Lesser of two evils?
I'll be honest. I am ready to go home. Like now. Egypt is just not doing it for me. Between the temperatures and the hassles, I feel exhausted. Part of me was so excited to get out of Luxor that I would have gone anywhere. Cairo is a big city with millions of people -surely tourists blend a bit more there. Less being harassed by every Egyptian on the planet. Bonus - it's farther up north and rumored to be significantly cooler. (By which I mean under 100 degrees) On the other hand, I'd heard from so many other travelers how crowded and insane the city is. How wild the driving is. And how utterly impossible it is to cross the streets because it's total lawlessness on the roads and road rules are unheard of. Lonely Planet even devotes a special text box on "How to cross the streets in Cairo"
"It may sound silly, but the greatest challenge most travelers face when traveling through Egypt is crossing the street in Cairo. Roads are frantically busy and road rules are something that the average Cairene has heard of , but only in jokes. Our advice is to position yourself so that one or more locals form a buffer between you and oncoming traffic, and then cross when they cross - they usually don't mind being used as human shields. "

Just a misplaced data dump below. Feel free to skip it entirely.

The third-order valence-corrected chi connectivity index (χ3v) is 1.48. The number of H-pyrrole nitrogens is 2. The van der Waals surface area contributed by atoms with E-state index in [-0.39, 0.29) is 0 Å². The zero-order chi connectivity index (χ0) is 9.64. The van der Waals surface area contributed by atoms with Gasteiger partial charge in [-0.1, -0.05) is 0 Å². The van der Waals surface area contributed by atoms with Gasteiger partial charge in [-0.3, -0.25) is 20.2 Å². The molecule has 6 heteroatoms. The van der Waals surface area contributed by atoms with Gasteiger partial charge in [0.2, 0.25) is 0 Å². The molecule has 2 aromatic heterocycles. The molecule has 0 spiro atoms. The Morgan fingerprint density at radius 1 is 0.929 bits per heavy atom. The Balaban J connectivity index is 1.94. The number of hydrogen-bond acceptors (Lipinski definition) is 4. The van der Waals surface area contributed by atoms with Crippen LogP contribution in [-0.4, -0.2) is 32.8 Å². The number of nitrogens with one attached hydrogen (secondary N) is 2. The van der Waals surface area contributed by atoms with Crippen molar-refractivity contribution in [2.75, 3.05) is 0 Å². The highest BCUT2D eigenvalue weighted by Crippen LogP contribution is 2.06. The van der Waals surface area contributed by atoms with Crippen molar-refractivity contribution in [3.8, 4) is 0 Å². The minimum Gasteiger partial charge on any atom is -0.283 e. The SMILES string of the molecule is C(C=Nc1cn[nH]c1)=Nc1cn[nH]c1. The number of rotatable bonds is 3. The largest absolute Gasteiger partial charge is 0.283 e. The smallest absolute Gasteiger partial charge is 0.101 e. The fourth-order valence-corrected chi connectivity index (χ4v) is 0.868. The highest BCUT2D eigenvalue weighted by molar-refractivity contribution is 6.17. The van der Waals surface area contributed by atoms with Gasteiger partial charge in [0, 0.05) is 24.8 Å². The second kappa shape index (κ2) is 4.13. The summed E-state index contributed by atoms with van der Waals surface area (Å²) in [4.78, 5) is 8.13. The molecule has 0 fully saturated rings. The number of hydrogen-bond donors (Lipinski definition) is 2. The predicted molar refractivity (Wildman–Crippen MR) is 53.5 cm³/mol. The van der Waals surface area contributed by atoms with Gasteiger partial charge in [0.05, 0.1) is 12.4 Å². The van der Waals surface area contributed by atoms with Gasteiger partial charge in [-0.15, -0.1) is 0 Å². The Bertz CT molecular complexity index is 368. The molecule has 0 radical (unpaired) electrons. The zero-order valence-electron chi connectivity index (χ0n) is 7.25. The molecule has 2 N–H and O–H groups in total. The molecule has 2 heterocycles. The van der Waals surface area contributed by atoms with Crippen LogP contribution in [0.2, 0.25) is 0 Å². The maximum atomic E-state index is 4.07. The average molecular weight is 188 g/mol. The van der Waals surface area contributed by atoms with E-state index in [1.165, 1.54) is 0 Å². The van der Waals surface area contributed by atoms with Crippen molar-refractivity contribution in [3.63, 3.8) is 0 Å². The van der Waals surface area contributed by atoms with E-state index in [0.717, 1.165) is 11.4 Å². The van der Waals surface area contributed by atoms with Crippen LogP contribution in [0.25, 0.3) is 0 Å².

Surely they exaggerate. Surely not.
I'll be honest. As I picked up my luggage and got ready to leave the airport and head in to the city, a not too small part of me was shouting - NO! Don't do it! Head to international departures and do whatever you need to do in order to get on a plane back to America. This part of me was silenced by the part that really needed to check the Pyramids off my life to do list. I made my way into a car and headed downtown.
Everyone kept saying how much cooler it was going to be in Cairo since it was farther up north. Apparently we're having a touch of a heat wave. I love weather.com. Temperature: 98 degrees. Feels like: 102 degrees. Really?? Feels like: HELL!
Ah Cairo...Again, words really do not do the street crossing process justice. As per LP's advice, after waiting and noticing that cars never paused and that traffic lights were either non existent or ignored, I would find a local and just cross with them. I can only compare this process to attempting to cross the FDR or West Side Highway lane by lane and hoping for the best. Cars are speeding behind and ahead of you and you just take it one lane at a time. The honking of cars is omnipresent. As in ALL the time. Honking at pedestrians, other vehicles and perhaps Allah? I think the entire experience was summed up when I finally saw a light at one major intersection. Instead of a man walking there was a green image of a man running. Seriously. RUNNING! *AND* cars were just wooshing past as if there was no traffic signal at all. If that doesn't say it all, I don't know what does.
Off to the pyramids in the morning...